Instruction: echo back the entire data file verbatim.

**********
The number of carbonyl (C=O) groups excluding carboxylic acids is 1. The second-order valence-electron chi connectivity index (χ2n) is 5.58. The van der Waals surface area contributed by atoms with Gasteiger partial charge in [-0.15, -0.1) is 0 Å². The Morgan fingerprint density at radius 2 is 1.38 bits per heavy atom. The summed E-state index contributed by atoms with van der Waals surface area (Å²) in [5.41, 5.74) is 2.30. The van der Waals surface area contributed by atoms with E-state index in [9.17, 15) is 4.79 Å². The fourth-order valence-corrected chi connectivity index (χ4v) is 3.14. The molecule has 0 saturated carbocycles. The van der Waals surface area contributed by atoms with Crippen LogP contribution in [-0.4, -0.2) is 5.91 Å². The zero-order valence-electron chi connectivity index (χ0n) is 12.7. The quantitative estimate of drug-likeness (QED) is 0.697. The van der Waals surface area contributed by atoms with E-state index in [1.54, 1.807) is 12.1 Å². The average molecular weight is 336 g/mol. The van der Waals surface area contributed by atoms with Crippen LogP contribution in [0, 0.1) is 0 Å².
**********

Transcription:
The number of carbonyl (C=O) groups excluding carboxylic acids is 1. The second-order valence-electron chi connectivity index (χ2n) is 5.58. The van der Waals surface area contributed by atoms with Gasteiger partial charge in [-0.15, -0.1) is 0 Å². The Morgan fingerprint density at radius 2 is 1.38 bits per heavy atom. The summed E-state index contributed by atoms with van der Waals surface area (Å²) in [5.41, 5.74) is 2.30. The van der Waals surface area contributed by atoms with E-state index in [9.17, 15) is 4.79 Å². The fourth-order valence-corrected chi connectivity index (χ4v) is 3.14. The molecule has 0 saturated carbocycles. The van der Waals surface area contributed by atoms with Crippen LogP contribution in [-0.4, -0.2) is 5.91 Å². The zero-order valence-electron chi connectivity index (χ0n) is 12.7. The quantitative estimate of drug-likeness (QED) is 0.697. The van der Waals surface area contributed by atoms with E-state index in [1.54, 1.807) is 12.1 Å². The average molecular weight is 336 g/mol. The van der Waals surface area contributed by atoms with Crippen LogP contribution in [0, 0.1) is 0 Å².